Detection and arrest: in search of the invisibility vibe

“An invisible man can rule the world”, says Claude Rains starring in the first movie version of The Invisible Man.

I’ve been thinking a lot about the pros and cons of being invisible, or at least anonymous, over the last week or so. Offenders have always  sought to hide from the law and police officers to expose them. The development of fingerprinting, DNA analysis and ubiquitous CCTV coverage have all marked leaps forward in detection and have all been met with corresponding changes in offending skills (gloves, bleach and finding camera blindspots).

The advent of social media has merely increased the speed of change.

Invisibility/anonymity was a significant feature of the recent riots. Looters weren’t able to be invisible but tried their hardest to remain anonymous, wearing hoodies and masks and using Facebook, Twitter and, in particular, Blackberry Messaging, to organise and co-ordinate their attacks without the knowledge of the police. The police promptly utilised social media in response; they identified gang members from Youtube videos (thanks @bsbsolicitors) and used Facebook to find incriminating evidence on looters who were bragging about what they had stolen or were advertising stolen goods for sale.

The latest development that I have come across is Vibe, a new iphone app, which functions as an anonymous version of Twitter. Like Twitter, it is an open platform which allows mass instant messaging. Unlike Twitter, it is designed to be used anonymously. You can set how far you want your messages to be available – from 15 metres to global. You can also set the messages to self-destruct after a pre-determined period of time: from 15 minutes to forever. The app is being targeted at political protesters, whether it will get the level of popularity to be used in any future disturbances is open to question.

There is more evidence from the USA of social media becoming the new battleground between criminals and the forces of law and order. Probation officers routinely monitor offenders’ use of social media to uncover offending and track absconders. Indeed, a judge in Texas recently forced some offenders on probation to hand over all their social media passwords to supervising probation officers, although there is doubt that this is constitutionally acceptable. When I was a probation officer, the emphasis was on encouraging honesty and getting offenders to take responsibility for their behaviour. Although the modern service is more explicitly about monitoring behaviour, I’m not sure that trolling through Facebook pages is the best use of probation officers’ time, nor the most effective approach to promoting positive change.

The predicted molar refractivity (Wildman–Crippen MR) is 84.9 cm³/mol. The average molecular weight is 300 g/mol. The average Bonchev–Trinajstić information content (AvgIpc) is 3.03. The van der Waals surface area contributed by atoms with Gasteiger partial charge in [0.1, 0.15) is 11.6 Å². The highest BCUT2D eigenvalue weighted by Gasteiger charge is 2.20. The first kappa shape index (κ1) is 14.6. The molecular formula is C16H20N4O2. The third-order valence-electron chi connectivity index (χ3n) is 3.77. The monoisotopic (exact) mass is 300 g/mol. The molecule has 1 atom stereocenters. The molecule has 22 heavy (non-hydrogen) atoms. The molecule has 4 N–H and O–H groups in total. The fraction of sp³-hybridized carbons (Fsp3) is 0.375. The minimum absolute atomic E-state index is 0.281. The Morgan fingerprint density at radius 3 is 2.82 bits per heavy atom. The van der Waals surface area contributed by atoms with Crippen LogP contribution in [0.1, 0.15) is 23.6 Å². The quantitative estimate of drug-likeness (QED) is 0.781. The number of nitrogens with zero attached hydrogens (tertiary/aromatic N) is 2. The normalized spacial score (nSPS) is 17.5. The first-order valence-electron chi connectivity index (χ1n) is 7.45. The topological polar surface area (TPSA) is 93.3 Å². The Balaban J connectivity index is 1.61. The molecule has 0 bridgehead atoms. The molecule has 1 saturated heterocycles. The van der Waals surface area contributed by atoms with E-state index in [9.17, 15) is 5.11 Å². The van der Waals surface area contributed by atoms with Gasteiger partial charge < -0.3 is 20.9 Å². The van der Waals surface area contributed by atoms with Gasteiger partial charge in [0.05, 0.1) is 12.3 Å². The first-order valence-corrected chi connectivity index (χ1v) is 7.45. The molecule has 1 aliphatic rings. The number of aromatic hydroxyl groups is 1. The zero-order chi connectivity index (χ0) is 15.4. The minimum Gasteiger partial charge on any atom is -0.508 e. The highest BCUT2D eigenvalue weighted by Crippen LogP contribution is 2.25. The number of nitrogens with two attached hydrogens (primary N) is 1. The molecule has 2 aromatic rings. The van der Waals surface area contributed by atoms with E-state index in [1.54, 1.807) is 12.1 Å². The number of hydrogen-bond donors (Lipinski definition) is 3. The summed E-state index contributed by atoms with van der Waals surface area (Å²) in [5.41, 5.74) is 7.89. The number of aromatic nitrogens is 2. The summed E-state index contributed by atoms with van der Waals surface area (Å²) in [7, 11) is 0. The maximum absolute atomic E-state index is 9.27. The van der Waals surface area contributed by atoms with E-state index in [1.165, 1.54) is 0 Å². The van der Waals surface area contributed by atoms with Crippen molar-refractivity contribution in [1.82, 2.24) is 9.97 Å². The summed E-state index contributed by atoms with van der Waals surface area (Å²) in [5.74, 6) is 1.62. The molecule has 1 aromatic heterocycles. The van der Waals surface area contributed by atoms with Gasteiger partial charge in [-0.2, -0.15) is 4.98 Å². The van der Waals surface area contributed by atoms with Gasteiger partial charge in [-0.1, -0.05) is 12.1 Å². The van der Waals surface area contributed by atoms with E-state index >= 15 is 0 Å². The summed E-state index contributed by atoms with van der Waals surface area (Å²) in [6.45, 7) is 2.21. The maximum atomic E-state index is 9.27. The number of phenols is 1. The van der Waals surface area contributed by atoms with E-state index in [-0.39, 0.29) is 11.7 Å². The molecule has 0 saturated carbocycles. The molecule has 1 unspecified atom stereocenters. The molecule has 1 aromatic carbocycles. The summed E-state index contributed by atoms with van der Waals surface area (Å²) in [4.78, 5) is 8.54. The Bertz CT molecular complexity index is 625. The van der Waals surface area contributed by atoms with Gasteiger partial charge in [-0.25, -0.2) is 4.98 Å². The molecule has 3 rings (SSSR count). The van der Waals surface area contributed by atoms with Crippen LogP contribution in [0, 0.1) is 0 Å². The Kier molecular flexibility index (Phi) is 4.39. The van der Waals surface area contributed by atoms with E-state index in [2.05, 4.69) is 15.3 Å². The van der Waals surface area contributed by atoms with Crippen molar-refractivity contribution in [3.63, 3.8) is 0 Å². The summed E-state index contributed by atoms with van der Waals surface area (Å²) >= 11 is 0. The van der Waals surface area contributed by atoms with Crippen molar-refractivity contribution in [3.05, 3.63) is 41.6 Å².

How can I handcuff a blooming shirt?

None of us who Blog or Tweet want to be invisible, but quite a few like to remain anonymous. @TheCustodySgt tweets and blogs about life as a Custody Sergeant anonymously. In a thoughtful post,  he describes the differences between official police tweeters and anonymous ones, like himself. He is in favour of official tweeting and the connections it makes between police services and the general public. 2011 is the year that police tweeting really took off with over 560 UK coppers on the micro-blogging site, as I recently described. @TheCustodySgt points out that official tweets might provide an invaluable public service, but they only give part of the picture. Like any public relations approach, they only broadcast the successes, not the failures, nor the day to day tribulations. One of the joys of Twitter for me is the sheer range of opinion that anyone can access. In terms of coppers on the Internet, there is a choice of @SuptPayneWMP tweeting from an international conference on Police and Social media to @SpartanCop and InspectorGadget berating Tom Winsor for his review of police pay and conditions, and most shades of opinion in between.

While only offenders may want to remain invisible, I think there’s a decent rationale for staying anonymous on the web. For us readers, it is certainly more interesting to get a fuller story with the cock-ups as well as the triumphs. In the end, the Invisible Man goes mad and embarks on a killing spree before being shot dead by police; his invisibility ultimately of no benefit. Claude Rains, however, fared rather better. The Invisible Man was his first starring role, even though he was anonymous throughout (we only see his face once, in the final scene). He went on to appear in many big movies including Notorious, Mr Smith Goes to Washington and, most famously, Casablanca, although as you can see, he was still trying to avoid detection:





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